0
Microphones
The microphone is your primary       tool in the sound      chain from sound    source to audio storage            medium.
Factors when capturing a sound        with a microphone: microphones location in relation to the sound source the acoust...
Types of Microphones There are three main types of microphones: 1) Dynamic/Moving Coil 2) Ribbon 3) Condenser/Capacitor
1) Dynamic/Moving Coil              microphones Example: Shure SM 57 They operate on a  magnetic principle :  movement o...
Dynamic/Moving Coil microphones         Advantages: durable and can withstand a lot of volume. colours the sound in rang...
Dynamic/Moving Coil microphones         typical uses: mostly live situations, but they are also  used a lot in the studio...
Dynamic/Moving Coil microphones         disadvantage:These microphones often miss many sounds because it takes a lot of so...
2) Ribbon microphones Example: Beyer M 160 a metallic ribbon is  suspended between two  poles of a magnet. Sound  waves ...
Ribbon microphones             advantages: These microphones capture a warmer and smoother sound than dynamic/moving coil...
Ribbon microphones                typical uses: Typically used in the studio because they are  fragile Used in close mic...
Ribbon microphones              disadvantages: colours the sound by adding a high  frequency edge fragile will only pic...
3) Condenser/Capacitor                   microphones Example: Audio Technica AT 4033 How do condenser microphones    wor...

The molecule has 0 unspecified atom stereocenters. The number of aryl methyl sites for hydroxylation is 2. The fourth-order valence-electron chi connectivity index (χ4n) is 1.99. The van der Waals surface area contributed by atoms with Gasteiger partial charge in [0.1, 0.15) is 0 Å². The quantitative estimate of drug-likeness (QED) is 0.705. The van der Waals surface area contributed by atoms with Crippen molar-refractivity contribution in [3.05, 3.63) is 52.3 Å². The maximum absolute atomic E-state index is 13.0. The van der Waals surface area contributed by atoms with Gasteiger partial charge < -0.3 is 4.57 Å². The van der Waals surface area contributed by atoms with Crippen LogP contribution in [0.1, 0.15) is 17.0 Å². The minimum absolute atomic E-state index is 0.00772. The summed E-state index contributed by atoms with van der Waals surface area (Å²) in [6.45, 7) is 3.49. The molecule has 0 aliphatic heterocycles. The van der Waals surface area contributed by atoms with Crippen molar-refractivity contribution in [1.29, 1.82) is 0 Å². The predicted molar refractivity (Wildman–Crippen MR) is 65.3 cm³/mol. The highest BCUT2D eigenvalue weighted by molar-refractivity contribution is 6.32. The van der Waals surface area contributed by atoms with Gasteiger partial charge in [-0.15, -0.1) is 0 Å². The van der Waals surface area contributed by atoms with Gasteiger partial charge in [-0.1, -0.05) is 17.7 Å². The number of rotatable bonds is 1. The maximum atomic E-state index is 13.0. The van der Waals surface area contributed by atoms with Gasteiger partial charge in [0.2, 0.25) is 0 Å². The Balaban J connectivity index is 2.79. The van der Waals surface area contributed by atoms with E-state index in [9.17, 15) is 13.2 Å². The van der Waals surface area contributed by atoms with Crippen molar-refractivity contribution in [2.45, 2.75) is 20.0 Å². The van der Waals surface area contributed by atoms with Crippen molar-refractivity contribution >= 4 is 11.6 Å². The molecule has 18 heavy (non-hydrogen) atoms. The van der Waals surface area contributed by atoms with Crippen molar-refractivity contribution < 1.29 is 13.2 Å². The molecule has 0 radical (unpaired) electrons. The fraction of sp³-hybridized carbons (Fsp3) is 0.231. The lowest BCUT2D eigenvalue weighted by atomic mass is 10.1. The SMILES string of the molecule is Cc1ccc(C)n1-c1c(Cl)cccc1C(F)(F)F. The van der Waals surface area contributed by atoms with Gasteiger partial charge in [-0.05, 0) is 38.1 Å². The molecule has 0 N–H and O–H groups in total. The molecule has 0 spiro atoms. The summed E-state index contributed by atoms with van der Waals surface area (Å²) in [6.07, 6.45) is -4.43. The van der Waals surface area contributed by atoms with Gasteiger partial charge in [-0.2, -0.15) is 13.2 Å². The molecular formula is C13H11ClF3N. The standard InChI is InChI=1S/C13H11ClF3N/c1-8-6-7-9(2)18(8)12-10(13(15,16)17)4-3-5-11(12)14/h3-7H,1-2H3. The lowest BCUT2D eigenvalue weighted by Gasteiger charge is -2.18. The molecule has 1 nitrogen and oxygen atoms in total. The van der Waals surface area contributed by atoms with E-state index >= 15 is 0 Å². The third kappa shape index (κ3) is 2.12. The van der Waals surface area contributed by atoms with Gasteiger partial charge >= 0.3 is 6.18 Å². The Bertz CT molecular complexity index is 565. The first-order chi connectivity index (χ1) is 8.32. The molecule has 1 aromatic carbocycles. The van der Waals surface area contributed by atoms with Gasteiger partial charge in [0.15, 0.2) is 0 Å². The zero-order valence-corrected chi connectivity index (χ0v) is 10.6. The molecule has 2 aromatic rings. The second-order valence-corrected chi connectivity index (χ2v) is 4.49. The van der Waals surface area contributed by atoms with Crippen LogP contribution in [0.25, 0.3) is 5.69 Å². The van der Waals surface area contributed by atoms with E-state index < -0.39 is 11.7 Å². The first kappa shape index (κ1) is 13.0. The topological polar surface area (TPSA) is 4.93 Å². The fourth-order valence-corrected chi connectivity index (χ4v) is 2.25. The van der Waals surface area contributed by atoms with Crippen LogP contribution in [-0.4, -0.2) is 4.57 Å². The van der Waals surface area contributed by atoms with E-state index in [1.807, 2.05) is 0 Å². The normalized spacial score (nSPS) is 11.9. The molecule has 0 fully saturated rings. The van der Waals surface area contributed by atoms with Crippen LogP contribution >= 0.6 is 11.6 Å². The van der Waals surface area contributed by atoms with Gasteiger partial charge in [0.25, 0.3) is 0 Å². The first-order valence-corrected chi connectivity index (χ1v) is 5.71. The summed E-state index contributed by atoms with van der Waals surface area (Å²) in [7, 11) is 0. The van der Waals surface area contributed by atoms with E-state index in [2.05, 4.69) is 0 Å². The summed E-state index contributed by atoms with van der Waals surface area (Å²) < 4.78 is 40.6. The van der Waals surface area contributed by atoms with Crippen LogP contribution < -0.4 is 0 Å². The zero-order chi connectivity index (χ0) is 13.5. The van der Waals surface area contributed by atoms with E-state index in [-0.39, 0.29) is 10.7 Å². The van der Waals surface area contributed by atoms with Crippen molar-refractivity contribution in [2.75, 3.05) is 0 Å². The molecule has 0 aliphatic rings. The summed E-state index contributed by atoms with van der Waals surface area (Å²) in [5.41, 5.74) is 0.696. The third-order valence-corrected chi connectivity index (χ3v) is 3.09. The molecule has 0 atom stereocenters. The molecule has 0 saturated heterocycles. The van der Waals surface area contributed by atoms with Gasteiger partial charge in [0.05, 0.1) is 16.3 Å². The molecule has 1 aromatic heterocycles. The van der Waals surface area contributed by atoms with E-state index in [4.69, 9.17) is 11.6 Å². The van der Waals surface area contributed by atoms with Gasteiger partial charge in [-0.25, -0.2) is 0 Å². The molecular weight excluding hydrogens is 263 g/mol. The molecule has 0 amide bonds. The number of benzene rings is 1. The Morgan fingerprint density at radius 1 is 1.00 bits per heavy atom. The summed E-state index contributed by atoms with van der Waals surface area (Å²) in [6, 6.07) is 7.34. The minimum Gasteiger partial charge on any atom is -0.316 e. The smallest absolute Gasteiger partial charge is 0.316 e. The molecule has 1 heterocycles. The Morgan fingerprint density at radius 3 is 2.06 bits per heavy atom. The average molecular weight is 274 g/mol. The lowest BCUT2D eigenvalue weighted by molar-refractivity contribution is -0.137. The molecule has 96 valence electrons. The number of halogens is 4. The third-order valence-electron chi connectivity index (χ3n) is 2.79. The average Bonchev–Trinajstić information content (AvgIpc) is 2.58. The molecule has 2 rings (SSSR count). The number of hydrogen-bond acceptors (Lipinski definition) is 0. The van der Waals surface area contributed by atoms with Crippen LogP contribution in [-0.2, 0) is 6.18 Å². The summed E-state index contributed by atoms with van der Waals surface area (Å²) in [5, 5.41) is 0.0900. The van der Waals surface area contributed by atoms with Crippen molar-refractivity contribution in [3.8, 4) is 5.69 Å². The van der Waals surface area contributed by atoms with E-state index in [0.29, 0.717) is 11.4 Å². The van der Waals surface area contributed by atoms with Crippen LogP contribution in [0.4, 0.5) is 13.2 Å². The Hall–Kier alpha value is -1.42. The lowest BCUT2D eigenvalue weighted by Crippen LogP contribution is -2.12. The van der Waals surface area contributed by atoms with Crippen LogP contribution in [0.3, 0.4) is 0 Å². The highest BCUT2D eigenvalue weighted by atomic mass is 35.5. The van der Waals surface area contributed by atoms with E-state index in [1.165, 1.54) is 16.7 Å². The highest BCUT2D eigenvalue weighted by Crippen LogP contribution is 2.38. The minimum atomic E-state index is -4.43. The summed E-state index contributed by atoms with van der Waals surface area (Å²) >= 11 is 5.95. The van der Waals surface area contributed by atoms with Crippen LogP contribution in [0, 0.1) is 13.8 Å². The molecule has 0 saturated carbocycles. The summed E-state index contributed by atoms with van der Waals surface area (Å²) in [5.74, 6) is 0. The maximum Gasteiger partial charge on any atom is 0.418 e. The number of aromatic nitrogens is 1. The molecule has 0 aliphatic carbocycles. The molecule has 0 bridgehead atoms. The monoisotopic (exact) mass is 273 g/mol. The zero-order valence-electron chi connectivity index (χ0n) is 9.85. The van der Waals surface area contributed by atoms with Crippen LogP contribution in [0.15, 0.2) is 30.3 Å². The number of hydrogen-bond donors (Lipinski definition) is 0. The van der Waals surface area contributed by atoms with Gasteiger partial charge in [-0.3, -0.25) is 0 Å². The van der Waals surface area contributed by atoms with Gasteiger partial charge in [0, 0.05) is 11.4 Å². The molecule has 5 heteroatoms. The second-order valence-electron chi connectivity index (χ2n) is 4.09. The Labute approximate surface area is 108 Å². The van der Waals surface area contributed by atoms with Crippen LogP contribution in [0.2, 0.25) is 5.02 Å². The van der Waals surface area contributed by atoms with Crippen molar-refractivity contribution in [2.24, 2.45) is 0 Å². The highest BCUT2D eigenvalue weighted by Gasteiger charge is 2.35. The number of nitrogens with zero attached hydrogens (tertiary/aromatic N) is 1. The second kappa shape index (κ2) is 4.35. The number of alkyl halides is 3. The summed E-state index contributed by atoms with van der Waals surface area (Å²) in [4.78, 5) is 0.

Condenser/Capacitor microphones         advantages: they respond to fast attacks and work more  precisely than other mics...
Condenser/Capacitor microphones         typical uses: recording studios. can be used to record almost any sound…except v...
Condenser/Capacitor microphones        disadvantages: fairly fragile feedback too easily in a live environment  (althoug...
Microphone polar patterns: A polar pattern is the pickup pattern of the microphone. There are three main types of patter...
Frequency Response Most microphones respond to frequencies within  and beyond the human range of hearing. Our ears have ...
Frequency response curve The frequency response curve of a  microphone shows how the microphone  responds to different fr...
Pre-amplifiers Although a microphone can be plugged directly into a mixing board, better results are often achieved by us...
Conclusion Effective sound output requires lots of experimentation. Most home studios should have at least one good movi...
Microphones basics-g
Microphones basics-g
Microphones basics-g
Microphones basics-g
Microphones basics-g
Microphones basics-g
Microphones basics-g
Upcoming SlideShare
Loading in...5
×

Microphones basics-g

461

Published on

Published in: Technology, Business
0 Comments
0 Likes
Statistics
Notes
  • Be the first to comment

  • Be the first to like this

No Downloads
Views
Total Views
461
On Slideshare
0
From Embeds
0
Number of Embeds
0
Actions
Shares
0
Downloads
64
Comments
0
Likes
0
Embeds 0
No embeds

No notes for slide

Transcript of "Microphones basics-g"

  1. 1. Microphones
  2. 2. The microphone is your primary tool in the sound chain from sound source to audio storage medium.
  3. 3. Factors when capturing a sound with a microphone: microphones location in relation to the sound source the acoustic environment in which we choose to record the sound source
  4. 4. Types of Microphones There are three main types of microphones: 1) Dynamic/Moving Coil 2) Ribbon 3) Condenser/Capacitor
  5. 5. 1) Dynamic/Moving Coil microphones Example: Shure SM 57 They operate on a magnetic principle : movement of a copper coil around a magnet causes a changing flow of electrons that represent the sound wave
  6. 6. Dynamic/Moving Coil microphones Advantages: durable and can withstand a lot of volume. colours the sound in range between 5-10khz, this adds clarity, presence and understandability to many vocal and instrument sounds. doesn’t feedback as easily as other mics